Because of these requirements, the logistic agents even advise customers not to import U.S. hides during this sensitive time.

All change at GST

GST issued a press release this week regarding the sale and future of the company. “The GST team would like to thank you for your continued patience and support during these past months and the challenges that we have faced and look forward to again being a trusted customer,” it said.

Two management changes are also part of the new GST. Effective immediately, Randy Johnson was appointed president and CEO of the global company. And the company has established a new vicepresident of operations position and appointed Bryn Kahrl, effective immediately.

Both have significant experience in automotive leather supply, formally with another global automotive leather supplier. All other corporate and regional management remains at this time, and day-to-day operations will continue business as usual and customers continue to work with the same GST team in purchasing, accounting, logistics and other functional departments.

A new low

For years, Texas steers were the benchmark for all other hide selections. Traditionally, they were made of about one third each of natives, butts and Colorados. This time last year, Texas sold at a premium to Colorado and branded steers, and were close in price to butts. Butt-branded steers sold within a few dollars of heavy native steers.

Last summer, the spreads between branded and single or non-branded steers began to widen. This year, the price spreads are striking; Colorados sell at about the same price as Texas, with an abnormal spread between heavy native and butt-branded steers.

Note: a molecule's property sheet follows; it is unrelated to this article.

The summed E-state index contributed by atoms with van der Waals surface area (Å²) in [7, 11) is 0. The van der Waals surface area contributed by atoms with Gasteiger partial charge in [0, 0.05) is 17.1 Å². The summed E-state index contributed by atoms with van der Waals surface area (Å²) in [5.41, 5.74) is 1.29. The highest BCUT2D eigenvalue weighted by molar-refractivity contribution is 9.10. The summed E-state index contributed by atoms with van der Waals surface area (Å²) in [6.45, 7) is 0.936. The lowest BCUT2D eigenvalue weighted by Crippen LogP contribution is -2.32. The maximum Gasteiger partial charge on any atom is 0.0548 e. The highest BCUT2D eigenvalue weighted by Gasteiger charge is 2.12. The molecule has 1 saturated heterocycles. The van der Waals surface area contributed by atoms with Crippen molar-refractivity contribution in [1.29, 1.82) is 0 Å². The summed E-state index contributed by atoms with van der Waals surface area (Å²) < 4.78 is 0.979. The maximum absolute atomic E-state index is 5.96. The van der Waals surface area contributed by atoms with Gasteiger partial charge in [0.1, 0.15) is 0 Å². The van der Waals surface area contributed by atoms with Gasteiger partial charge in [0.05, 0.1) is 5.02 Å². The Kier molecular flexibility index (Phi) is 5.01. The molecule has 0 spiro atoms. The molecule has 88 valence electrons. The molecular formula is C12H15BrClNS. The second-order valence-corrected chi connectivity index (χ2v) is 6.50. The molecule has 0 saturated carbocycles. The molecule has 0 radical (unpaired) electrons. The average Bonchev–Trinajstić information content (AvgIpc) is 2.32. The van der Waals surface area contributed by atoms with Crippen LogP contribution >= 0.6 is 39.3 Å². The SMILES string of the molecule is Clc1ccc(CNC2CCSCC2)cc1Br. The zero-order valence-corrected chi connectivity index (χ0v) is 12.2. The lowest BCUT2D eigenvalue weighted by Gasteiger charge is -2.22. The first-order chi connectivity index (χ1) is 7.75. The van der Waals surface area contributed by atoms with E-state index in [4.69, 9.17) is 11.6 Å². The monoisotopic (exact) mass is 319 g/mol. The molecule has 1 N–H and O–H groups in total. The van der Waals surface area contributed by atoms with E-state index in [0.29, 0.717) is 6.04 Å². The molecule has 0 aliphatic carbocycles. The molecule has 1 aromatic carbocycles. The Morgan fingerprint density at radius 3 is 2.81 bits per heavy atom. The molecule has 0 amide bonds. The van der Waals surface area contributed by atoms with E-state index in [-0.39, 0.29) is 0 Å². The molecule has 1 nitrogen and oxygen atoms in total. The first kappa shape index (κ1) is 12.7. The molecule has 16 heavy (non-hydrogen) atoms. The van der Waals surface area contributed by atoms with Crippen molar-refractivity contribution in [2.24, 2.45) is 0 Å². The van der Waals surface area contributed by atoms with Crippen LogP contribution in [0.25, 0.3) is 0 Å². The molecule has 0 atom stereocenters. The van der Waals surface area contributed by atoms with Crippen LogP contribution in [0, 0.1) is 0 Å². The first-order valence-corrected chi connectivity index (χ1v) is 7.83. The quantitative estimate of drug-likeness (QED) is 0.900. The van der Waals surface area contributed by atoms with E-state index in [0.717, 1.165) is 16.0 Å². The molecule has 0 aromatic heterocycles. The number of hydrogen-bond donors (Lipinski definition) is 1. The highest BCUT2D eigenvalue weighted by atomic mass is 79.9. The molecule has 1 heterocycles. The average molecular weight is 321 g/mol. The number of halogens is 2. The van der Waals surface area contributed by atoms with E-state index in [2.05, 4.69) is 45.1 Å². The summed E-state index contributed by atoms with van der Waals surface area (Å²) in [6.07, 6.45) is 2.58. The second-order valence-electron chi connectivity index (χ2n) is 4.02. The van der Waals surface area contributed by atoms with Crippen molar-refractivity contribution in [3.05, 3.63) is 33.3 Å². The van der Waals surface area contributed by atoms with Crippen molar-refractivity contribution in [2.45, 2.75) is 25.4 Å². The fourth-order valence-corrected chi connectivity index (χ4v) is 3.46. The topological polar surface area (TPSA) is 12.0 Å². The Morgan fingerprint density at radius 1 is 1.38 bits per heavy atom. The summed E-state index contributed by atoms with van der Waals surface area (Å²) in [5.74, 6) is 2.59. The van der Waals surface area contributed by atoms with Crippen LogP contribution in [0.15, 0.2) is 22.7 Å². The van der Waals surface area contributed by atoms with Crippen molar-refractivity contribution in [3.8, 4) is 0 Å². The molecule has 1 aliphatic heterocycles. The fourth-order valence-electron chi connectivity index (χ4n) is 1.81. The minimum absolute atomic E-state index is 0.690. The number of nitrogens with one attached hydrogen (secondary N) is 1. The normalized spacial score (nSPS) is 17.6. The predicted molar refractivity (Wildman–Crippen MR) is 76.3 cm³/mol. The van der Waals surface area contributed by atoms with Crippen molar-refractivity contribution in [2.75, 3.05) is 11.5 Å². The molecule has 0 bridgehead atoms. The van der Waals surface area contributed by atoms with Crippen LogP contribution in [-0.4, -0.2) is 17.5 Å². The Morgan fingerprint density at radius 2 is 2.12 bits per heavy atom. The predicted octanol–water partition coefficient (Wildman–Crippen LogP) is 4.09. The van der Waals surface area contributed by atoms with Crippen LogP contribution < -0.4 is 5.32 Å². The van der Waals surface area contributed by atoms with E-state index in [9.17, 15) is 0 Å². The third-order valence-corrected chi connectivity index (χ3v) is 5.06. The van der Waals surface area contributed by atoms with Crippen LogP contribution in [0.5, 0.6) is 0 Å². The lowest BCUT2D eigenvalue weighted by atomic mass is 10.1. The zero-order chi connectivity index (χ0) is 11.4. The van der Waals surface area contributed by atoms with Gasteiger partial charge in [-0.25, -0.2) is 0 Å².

The reasons include brands and the bastardisation of traditional norms in hide selections. Tanners much prefer, and are willing to pay, what amounts to a premium for a steer without brands, or only one brand. For most branded hides, such as Texas and Colorado steers, along with branded steers that have now become mostly side-branded hides, they are insisting on a discount to the market. It’s an example of supply and demand. Most hides produced are side-branded and, in the past 12–15 months, buyer preferences have changed.

Slaughter was especially heavy in May as the weather warmed up for barbecue season. Be it due to a good economy or consumer preferences, meat consumption rose, as did a more than ample supply of cattle available to packers.

This is surprising, given the advances made in chemicals, machinery and tannery techniques to turn the proverbial sow’s ears into silk purses, but as the saying goes, the customer is always right. Late last summer, packers/processors and dealers began to buy Texas steers and take out the natives and butts for sale at a premium. Texas steers used to be known for their good grains, and as this reputation began to fade in recent years, packers elected to grade out hides that came from Mexican feeder cattle and still sell steeply discounted ‘M’ steers.

However, tanners say it hasn’t seemed to help Texas. The bottom line is that branded hides are now considered to be the new low grades.